Crowdsourcing and crowdfunding also received significant attention at the conference. Crowdsourcing, or the application of online forum-based collaborative problem solving to science,  first gained mass attention when the Cambridge University mathematician and Fields medalist Timothy Gowers challenged the readers of his blog to write a general proof of the so-called density Hales-Jewett theorem. The problem was solved in six weeks, and published under a collective pseudonym. Optimizing the interactive math problem-solving approach has been the key interest of UC Berkeley graduate student and Open Science Summit speaker Anton Geraschenko, who founded the math question repository


The concept has other success stories, notably crowdsourcing the study of an eColi outbreak in Germany, discussed at the Open Science Summit by Beijing Genomics Institute scientist Joyce Peng. It has also created a flurry of biotechnology games. For instance, the players of online protein-folding game Foldit were able to in as little as three weeks make a 3-D model of an especially tricky HIV enzyme[3].


Talks by Dr. Ingmar Riedel-Kruse (Stanford University) and Dr. Rhiju Das (Carnegie-Mellon University), co-authors of the game EteRNA discussed the broader impact of biotechnology games. The ability to harness the pattern recognition and ingenuity of many human participants to solve real-world problems has become a compelling approach since it gives better results than the most elaborate algorithms to date. EteRNA is the successor to FoldIt in which non-scientist players design new ways to fold RNA molecules. Each week, the best designs are synthesized at Stanford University, and tested for proper folding and biological activity. In the future, they may be combined into a nanoengineering toolkit of RNA that, once transcribed in a cell, may do things such as sense light.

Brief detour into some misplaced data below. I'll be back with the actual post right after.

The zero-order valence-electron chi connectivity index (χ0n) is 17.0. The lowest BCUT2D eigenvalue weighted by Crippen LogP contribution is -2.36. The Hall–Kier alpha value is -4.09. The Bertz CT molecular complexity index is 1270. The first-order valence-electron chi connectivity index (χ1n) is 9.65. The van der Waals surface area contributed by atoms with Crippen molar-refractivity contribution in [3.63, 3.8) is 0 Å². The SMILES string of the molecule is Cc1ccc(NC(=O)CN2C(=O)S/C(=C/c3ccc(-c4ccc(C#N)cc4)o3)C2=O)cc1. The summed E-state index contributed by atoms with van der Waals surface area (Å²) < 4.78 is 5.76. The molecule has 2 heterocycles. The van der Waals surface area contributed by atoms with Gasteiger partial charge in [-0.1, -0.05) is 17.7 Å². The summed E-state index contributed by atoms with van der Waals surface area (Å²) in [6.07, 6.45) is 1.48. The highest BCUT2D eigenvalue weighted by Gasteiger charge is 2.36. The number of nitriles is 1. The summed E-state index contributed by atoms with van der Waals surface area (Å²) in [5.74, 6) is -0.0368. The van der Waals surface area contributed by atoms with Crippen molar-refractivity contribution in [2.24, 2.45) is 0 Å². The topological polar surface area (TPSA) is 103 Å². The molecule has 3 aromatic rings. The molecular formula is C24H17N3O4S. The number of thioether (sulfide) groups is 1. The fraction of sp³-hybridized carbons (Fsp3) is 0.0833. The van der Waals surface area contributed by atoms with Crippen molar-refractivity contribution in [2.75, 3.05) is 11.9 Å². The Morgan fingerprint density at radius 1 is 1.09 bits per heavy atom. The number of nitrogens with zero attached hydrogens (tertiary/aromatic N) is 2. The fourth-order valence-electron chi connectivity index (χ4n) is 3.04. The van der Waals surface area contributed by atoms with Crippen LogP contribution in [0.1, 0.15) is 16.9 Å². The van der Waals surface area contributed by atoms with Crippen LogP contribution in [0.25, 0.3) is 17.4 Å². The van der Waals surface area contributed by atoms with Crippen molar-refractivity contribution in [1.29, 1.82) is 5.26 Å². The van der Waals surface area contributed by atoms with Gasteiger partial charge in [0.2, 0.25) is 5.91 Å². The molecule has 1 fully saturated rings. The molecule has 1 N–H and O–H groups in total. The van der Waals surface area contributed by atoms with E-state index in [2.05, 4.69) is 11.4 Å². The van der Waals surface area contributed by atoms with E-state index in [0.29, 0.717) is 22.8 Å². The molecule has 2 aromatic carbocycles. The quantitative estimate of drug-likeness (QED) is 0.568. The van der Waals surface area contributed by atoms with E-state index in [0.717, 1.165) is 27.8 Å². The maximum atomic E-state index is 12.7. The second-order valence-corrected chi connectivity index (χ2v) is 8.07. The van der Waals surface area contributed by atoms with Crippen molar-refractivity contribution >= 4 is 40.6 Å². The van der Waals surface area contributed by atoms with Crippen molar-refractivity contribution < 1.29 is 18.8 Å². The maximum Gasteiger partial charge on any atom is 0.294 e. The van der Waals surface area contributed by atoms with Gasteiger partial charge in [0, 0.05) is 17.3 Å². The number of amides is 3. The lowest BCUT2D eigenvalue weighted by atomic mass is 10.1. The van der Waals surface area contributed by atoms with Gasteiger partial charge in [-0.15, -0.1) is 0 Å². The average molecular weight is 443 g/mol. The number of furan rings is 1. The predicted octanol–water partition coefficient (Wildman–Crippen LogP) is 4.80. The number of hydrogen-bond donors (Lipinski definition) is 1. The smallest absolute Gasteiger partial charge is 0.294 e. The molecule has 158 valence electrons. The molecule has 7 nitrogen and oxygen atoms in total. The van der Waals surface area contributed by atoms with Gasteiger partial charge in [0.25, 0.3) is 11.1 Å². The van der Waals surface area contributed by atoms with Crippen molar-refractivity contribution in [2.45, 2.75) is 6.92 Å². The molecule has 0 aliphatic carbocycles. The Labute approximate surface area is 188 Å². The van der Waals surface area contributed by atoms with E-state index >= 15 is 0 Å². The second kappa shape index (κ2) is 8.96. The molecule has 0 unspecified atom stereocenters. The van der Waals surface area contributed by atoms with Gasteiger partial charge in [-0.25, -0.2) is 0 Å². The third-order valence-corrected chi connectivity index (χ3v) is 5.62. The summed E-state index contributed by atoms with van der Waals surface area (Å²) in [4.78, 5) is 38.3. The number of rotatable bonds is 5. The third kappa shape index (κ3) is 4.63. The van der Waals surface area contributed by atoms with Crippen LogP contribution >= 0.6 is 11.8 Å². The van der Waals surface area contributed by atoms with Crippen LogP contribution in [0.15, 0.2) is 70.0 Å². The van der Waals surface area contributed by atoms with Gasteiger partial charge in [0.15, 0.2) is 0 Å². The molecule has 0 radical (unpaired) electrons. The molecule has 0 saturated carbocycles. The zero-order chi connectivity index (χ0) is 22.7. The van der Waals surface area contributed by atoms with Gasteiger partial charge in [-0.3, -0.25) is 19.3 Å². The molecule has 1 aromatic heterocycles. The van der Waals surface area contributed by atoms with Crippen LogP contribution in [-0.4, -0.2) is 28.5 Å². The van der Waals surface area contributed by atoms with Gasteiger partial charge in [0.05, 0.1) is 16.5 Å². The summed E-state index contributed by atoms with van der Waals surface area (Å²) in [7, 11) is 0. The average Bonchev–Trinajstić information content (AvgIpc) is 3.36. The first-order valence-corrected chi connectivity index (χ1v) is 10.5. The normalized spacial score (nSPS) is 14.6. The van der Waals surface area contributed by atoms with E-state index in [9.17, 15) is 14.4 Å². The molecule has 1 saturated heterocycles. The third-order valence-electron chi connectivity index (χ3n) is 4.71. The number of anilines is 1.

Video games are also a useful way to teach, not just solve. In his talk, the CEO of Primer Games Alex Peake talks about his experience with Code Hero -a first-person shooter game that teaches you how to program. In this game, you find yourself in the 3D world of Codia, where, upon arriving to a place called API, (the “Hogwarts” of Code Hero) you meet none other than Ada Lovelace, the world's first computer programmer who becomes your coding mentor. Throughout the game you learn how to use a 'code gun' to literally shoot java code and alter the gaming environment around you.